Spiritual Growth and Encouragement for Christian Women

How to Struggle with Your Emotions, and Win

  • Cortni Marrazzo Crosswalk.com Contributing Writer
  • 2020 4 Feb
  • COMMENTS
How to Struggle with Your Emotions, and Win

Emotions. 

Simply mentioning the word itself can invoke the very thing it describes. Chances are you’ve heard the saying “faith over feelings”, but have also read about Jesus’ intense emotions in the Bible. Because of this, it can be confusing to try and find the proper place for your emotions in your life. 

As imperfect humans, everyone has had the experience of being heavily influenced by their emotions at various times. But when your life is ruled by emotions, they control your decisions, actions, and your mental health. 

When this happens, it takes God out of the driver’s seat of your life, and puts your emotions there instead. 

Letting God continually lead your decisions and actions requires a daily and life-long practice of placing His Way and His Word first. This can be a struggle, but it’s a struggle worth engaging in. 

Here are 7 things that you can do to help you in this battle. 

1. Give Yourself Grace

Self-judgement can be a natural response when you start to feel what are often categorized as “negative” emotions, especially ones that don’t seem to line up with Christian living, like anger or jealousy. Both enjoyable and difficult emotions are part of the human experience, so it’s important to change the way you think if you view emotions as being either positive (like joy and happiness) or negative (like anger, sadness, shame, or jealousy).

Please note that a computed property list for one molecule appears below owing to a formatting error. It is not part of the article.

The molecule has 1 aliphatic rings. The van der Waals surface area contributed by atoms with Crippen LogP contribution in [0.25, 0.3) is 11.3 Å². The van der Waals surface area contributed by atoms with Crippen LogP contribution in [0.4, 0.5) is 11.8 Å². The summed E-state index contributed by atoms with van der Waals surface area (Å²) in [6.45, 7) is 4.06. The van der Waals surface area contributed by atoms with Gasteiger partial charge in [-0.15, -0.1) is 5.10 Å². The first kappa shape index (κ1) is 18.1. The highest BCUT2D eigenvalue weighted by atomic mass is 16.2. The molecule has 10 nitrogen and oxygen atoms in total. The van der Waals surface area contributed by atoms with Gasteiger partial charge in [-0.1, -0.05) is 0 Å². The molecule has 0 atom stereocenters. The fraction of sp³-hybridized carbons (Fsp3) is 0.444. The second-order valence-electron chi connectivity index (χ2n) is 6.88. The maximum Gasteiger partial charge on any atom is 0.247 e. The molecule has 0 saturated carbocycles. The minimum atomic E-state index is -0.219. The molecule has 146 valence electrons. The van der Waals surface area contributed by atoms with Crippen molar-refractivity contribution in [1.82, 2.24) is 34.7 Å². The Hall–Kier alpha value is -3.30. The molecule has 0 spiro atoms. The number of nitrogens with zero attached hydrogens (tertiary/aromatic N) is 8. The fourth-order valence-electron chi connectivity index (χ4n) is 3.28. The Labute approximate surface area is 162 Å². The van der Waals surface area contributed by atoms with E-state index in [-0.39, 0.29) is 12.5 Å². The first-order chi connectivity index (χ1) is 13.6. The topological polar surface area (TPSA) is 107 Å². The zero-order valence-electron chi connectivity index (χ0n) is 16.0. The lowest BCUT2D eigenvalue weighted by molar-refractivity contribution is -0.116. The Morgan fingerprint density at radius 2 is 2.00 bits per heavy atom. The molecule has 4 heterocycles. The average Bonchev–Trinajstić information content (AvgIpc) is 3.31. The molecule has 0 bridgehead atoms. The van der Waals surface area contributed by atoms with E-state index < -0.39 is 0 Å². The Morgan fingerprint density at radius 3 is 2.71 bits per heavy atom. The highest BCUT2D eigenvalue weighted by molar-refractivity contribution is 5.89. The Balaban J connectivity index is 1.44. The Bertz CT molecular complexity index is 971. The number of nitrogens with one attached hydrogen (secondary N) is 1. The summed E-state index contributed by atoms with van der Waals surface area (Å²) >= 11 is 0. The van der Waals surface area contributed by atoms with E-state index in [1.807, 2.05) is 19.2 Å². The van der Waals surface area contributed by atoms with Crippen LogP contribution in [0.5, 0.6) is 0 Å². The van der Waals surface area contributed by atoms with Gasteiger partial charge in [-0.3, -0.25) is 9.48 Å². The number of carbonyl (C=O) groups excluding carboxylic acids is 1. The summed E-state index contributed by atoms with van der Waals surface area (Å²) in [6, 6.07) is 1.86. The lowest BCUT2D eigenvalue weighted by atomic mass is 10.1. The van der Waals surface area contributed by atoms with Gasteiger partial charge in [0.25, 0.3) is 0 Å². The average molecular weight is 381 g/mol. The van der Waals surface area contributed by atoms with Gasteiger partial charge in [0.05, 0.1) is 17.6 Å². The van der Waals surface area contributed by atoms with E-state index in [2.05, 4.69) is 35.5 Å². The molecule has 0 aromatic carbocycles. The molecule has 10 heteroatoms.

All of your emotions are given to you by God and have a purpose. If you condemn and judge yourself for feeling a “negative” emotion, it’s going to make those emotions feel even worse by adding shame to them. So remind yourself that it’s never wrong to feel and experience a difficult emotion.

"Therefore, there is now no condemnation for those who are in Christ Jesus..."Romans 8:1

2. Acknowledge and Express your Emotions (Don’t Stuff Them)

Difficult emotions can be hard to endure, especially if you grew up in a family where you didn’t feel safe to express them. This can cause you to fear fully leaning into them because nobody likes to feel sad, angry, or hurt.